Saturday, June 30, 2007

I Wonder



















The above picture shows a hummingbird feeder overtaken by honeybees. This is the first year I've seen bees visit here for sweetened water. The dispenser has been at this place every summer for many years.

The two pictures below show fields less than a mile from my home. The fields were sprayed with chemical herbicides to kill unwanted weed and grass growth in preparation for corn planting. This field turned from green to brown almost overnight. Two weeks after these photos green corn was growing through this dead ground cover. Now the corn is about four feet tall.

Today, modern farming involves "chisel planting". When I was young in the 1950's and '60's, farming this field meant plowing in the fall with "turning plows" attached to a tractor. These plows cut into the ground about 6 to 8 inches deep and flipped over the dirt. This process buried ground cover and exposed fresh dirt on top. During the winter, the buried plants decayed and the cloddy surface dirt froze and became easy to crumble in the spring when tractors pulled disk plows across the field. After disk plowing, a tractor again traversed the field and laid off rows, deposited fertilizer, and buried seed corn all in the same pass. As the corn grew, tractors were used to cultivate the crop a couple times as it grew to maturity. Finally, tractors with harvesting equipment drove over the field to mechanically strip corn ears from the stalks.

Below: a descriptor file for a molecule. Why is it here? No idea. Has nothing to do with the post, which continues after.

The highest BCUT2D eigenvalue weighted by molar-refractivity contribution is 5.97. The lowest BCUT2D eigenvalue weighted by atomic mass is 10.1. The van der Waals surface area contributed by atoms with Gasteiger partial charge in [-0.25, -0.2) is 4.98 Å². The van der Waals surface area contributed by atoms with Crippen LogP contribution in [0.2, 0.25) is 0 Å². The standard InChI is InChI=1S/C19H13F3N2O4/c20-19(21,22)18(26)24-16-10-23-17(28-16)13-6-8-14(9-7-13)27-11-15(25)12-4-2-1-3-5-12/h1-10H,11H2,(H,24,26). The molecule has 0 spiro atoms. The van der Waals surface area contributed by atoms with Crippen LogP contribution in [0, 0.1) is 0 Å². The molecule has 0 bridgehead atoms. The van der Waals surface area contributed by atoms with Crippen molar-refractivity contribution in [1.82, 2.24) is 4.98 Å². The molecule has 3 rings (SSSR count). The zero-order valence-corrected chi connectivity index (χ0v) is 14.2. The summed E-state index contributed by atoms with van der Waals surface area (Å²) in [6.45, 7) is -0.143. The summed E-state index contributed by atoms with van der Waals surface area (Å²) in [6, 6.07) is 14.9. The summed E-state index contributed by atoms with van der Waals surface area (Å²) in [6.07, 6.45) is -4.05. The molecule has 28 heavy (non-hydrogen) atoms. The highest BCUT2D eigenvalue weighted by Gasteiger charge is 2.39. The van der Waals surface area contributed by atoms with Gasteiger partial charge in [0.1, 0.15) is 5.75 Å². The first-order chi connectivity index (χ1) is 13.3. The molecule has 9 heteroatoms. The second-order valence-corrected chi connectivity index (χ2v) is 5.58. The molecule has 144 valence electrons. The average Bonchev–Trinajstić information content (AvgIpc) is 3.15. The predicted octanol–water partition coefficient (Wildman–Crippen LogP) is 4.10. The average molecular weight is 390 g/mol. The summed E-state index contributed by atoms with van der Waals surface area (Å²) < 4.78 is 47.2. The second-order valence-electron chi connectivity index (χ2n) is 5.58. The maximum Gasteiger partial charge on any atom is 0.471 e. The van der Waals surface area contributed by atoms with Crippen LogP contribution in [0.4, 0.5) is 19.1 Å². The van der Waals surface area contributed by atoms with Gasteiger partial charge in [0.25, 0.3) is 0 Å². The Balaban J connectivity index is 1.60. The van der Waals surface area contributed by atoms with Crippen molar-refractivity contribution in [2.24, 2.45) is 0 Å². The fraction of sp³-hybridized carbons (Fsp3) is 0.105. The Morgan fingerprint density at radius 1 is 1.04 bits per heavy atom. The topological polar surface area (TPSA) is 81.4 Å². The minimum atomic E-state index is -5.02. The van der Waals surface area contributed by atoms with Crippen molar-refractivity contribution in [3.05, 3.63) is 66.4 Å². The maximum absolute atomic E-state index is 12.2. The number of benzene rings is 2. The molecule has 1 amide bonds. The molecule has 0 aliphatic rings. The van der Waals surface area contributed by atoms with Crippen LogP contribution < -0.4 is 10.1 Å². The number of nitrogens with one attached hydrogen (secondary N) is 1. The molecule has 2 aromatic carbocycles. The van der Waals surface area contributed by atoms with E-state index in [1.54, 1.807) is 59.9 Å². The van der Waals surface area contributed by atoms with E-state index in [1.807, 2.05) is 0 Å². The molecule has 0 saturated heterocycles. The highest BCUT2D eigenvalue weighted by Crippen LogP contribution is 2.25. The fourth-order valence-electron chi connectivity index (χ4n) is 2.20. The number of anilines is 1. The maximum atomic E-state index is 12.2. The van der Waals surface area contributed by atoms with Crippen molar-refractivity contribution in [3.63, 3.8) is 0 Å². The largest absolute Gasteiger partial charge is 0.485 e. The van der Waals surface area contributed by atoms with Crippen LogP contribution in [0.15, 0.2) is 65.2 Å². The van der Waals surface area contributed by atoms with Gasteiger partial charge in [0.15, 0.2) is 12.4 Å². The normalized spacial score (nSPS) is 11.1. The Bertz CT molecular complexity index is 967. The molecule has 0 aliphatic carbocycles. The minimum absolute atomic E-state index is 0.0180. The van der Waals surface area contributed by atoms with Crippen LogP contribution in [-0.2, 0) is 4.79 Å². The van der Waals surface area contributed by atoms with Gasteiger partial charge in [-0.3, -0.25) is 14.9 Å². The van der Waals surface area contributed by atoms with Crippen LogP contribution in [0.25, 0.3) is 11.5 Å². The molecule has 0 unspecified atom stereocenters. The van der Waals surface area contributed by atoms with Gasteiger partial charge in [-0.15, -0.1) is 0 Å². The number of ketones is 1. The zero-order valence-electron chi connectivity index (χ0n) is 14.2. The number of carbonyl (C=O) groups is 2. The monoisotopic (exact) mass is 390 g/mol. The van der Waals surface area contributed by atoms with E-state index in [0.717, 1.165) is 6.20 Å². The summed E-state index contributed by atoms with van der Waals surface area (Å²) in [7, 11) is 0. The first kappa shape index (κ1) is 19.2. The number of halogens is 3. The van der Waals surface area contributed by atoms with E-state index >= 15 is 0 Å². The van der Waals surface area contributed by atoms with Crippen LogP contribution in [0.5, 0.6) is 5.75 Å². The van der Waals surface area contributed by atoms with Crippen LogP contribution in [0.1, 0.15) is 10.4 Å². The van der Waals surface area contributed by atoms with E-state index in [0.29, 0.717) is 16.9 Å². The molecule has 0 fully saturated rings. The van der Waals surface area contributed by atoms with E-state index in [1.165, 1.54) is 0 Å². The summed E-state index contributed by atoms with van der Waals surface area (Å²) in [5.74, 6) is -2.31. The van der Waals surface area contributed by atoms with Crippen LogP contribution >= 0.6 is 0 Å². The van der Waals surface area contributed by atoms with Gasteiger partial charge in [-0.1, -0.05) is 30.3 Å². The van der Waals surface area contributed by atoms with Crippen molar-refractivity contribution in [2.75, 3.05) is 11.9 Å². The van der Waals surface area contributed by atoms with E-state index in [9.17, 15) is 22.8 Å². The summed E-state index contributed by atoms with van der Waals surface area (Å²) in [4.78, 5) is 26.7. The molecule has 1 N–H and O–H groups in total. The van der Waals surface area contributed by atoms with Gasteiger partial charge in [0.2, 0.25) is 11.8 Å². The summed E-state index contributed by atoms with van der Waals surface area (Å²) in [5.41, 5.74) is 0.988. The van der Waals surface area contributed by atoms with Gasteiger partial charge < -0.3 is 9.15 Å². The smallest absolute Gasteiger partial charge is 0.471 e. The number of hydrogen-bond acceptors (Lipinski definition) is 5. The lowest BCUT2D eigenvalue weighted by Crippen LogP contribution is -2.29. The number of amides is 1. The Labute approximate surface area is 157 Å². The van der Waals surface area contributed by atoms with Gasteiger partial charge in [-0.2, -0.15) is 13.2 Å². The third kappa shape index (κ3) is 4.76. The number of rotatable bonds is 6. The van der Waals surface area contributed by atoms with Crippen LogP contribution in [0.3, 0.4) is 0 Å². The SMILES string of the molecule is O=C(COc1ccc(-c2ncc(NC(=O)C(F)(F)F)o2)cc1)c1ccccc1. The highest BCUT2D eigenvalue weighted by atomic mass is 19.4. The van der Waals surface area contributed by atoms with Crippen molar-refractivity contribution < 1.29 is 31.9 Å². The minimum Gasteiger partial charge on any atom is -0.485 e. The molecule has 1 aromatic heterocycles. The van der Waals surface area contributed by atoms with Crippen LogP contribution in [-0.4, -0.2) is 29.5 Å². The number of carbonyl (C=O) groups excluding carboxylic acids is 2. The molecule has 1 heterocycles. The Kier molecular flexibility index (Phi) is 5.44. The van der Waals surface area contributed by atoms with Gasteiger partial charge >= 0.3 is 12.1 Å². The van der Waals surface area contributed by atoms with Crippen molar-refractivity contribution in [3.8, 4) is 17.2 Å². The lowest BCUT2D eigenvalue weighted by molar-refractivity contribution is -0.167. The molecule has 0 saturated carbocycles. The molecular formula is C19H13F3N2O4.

This farming method involved driving tractors six times across the field throughout the year.

Chisel planting requires tractors to visit the field only two or three times per year. Turning and disk plowing aren't needed with the chisel planting method. This technique reduces fuel consumption and labor hours. It is surprising how well corn, soy beans, and different grain crops grow with this method of planting crops.

I wonder if modern and widespread use of herbicides on farmland and lawns are contributing to the behavior of bees at my feeder? I wonder why bees choose sweet water over nectar from blossoms on trees, flowers, and weeds. One beekeeper hobbyist in the area told me there are times when blossoms aren't plentiful enough to support the bees. He places sweetened water near his hives to supplement their nectar gathering.

Beekeepers in New York City place hives on rooftops of high-rise apartment buildings. City bees in New York collect enough nectar to sustain their colonies. Why can't bees in suburbia of Winston-Salem, North Carolina find enough floral nectar to make my bird feeder undesirable?

Have a good week!






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